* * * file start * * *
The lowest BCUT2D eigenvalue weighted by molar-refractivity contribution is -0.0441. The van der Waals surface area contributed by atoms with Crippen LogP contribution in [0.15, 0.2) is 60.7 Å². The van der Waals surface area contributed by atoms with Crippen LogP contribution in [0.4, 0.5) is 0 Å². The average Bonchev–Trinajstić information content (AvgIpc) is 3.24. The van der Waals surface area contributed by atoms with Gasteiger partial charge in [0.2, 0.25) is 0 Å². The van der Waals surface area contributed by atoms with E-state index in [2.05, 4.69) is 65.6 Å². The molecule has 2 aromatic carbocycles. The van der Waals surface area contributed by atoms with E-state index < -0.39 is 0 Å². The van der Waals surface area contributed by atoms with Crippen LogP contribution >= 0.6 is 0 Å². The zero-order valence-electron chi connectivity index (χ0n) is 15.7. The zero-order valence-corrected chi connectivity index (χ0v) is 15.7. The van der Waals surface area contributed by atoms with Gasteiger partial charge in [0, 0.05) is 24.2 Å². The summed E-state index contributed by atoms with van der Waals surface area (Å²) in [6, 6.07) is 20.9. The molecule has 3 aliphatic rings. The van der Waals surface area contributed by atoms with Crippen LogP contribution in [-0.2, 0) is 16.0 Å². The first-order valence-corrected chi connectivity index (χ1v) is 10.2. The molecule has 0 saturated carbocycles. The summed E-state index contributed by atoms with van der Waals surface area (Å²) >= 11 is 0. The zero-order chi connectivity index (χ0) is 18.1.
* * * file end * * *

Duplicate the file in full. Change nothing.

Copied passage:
The lowest BCUT2D eigenvalue weighted by molar-refractivity contribution is -0.0441. The van der Waals surface area contributed by atoms with Crippen LogP contribution in [0.15, 0.2) is 60.7 Å². The van der Waals surface area contributed by atoms with Crippen LogP contribution in [0.4, 0.5) is 0 Å². The average Bonchev–Trinajstić information content (AvgIpc) is 3.24. The van der Waals surface area contributed by atoms with Gasteiger partial charge in [0.2, 0.25) is 0 Å². The van der Waals surface area contributed by atoms with E-state index in [2.05, 4.69) is 65.6 Å². The molecule has 2 aromatic carbocycles. The van der Waals surface area contributed by atoms with E-state index < -0.39 is 0 Å². The van der Waals surface area contributed by atoms with Crippen LogP contribution >= 0.6 is 0 Å². The zero-order valence-electron chi connectivity index (χ0n) is 15.7. The zero-order valence-corrected chi connectivity index (χ0v) is 15.7. The van der Waals surface area contributed by atoms with Gasteiger partial charge in [0, 0.05) is 24.2 Å². The summed E-state index contributed by atoms with van der Waals surface area (Å²) in [6, 6.07) is 20.9. The molecule has 3 aliphatic rings. The van der Waals surface area contributed by atoms with Crippen LogP contribution in [-0.2, 0) is 16.0 Å². The first-order valence-corrected chi connectivity index (χ1v) is 10.2. The molecule has 0 saturated carbocycles. The summed E-state index contributed by atoms with van der Waals surface area (Å²) >= 11 is 0. The zero-order chi connectivity index (χ0) is 18.1.